Siri may have been first to market, but it’s still pretty basic. It’s fine for answering questions, but it’s not really that much of an assistant.
If you’re looking for a clear reason to choose one OS over another, though, Google Assistant isn’t it. It’s also available for iPhones.
5) Timely updates
Here, on the other hand, is an area where Apple beats Android hollow. When Apple releases a new update or patch, all phones — those that are still supported, anyway — get it. With Android phones … it’s pray and hope for the best.
Unlike the iPhone, where every detail is under Apple’s control, with Android, Google supplies the base operating system and some programs, and it’s up to the phone manufacturer to deliver upgrades and patches. With high-end phones, chances are you’ll get the patches; with all the other Android smartphones, odds are you’ll never even see a security patch.
According to Skycure, a mobile threat defense vendor, nearly three-quarters of Android devices are running with out-of-date security. For me, the surprise is that the figure is so low. I would have guessed 90% of Android devices had out-of-date software.
This gets really old, so to speak.
On the other hand, iOS updates can be flaky. Apple needs to do a better job with quality assurance. I can’t remember a single time that a major iOS update didn’t result in a Wi-Fi problem, starting with iOS 6 and going up to the newest, iOS 11.
My Android updates, however, just work. When I can get them.
It’s not so much that Android has security problems; it’s that Google is more lax than Apple about what applications it will let into its app store. True, the best way to keep malware off your Android gadget is to only get apps from the Google Play store; even so, Google reports that 0.16% of all apps contain malware.
If you’re an iPhone user, don’t get too cocky. There is iPhone malare out there just waiting for an overconfident user to download a dodgy program.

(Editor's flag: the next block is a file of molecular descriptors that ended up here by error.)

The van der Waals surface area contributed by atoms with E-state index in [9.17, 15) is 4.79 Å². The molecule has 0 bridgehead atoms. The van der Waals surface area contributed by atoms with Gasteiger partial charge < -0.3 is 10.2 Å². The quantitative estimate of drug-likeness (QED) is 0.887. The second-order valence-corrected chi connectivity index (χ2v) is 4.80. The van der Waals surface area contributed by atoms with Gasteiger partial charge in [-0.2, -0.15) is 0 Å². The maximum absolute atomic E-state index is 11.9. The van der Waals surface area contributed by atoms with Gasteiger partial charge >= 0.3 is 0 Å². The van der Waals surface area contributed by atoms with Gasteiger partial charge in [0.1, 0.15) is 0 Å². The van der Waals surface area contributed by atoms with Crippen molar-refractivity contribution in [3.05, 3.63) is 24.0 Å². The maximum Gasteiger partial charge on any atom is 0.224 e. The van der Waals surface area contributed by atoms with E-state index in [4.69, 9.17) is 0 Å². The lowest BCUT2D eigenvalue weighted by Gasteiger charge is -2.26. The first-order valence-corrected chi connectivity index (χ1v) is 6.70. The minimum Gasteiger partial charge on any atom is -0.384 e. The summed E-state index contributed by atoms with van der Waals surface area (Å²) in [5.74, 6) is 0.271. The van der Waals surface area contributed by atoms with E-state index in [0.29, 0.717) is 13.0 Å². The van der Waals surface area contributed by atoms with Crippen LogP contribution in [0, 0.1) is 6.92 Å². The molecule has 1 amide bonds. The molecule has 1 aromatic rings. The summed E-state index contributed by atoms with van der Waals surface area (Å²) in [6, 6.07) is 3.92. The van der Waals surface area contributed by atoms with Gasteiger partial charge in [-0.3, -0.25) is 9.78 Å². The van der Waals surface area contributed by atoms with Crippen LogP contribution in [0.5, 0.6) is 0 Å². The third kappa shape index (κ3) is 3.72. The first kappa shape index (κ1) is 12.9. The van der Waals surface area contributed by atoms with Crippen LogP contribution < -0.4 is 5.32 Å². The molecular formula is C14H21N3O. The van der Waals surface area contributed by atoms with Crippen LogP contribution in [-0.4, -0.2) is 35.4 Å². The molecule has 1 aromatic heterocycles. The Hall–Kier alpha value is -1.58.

Still, iPhones are inherently more secure.
I don’t know about you, but I tend to connect my phones to other gear. Here, Android has the advantage. All Android devices use standard USB ports, so there are many gadgets you can connect to your phone. With iPhones, you need something that will connect with its proprietary Lightning port.
Another Android advantage is that USB cables and devices are cheaper than their Lightning port cousins.
8) Battery life and charging
This one’s hard to judge, because every Android phone is different. In my experience, largely with Samsung and Motorola phones, Android phones don’t need to be as recharged as often as iPhones. Your charging may vary, so let’s call this something of a draw, depending on the phone in hand and how you use it.
Google can’t seem to make up its mind about its voice, video and IM applications. I think Google Hangouts is now Google’s master communications application, but I could be wrong.
With iPhones, it’s Facetime, period. Facetime is a great videoconferencing program. I wish it ran on more than just Apple platforms, but if your whole family or workgroup is using Apple, you’re good to go.
I’m no camera expert, but I do know that cameras vary wildly on Android phones. That said, the Galaxy S8, which uses essentially the same hardware as the S7, does seem to be a bit behind the top-of-the-line iPhone 7 Plus.
Mind you, both cameras are very, very good. In my amateurish opinion, the iPhone is a bit better at most things. But the Galaxy models, with their wider-angle lens, are a tad better at selfies.
Advantage: The iPhone, in a photo finish.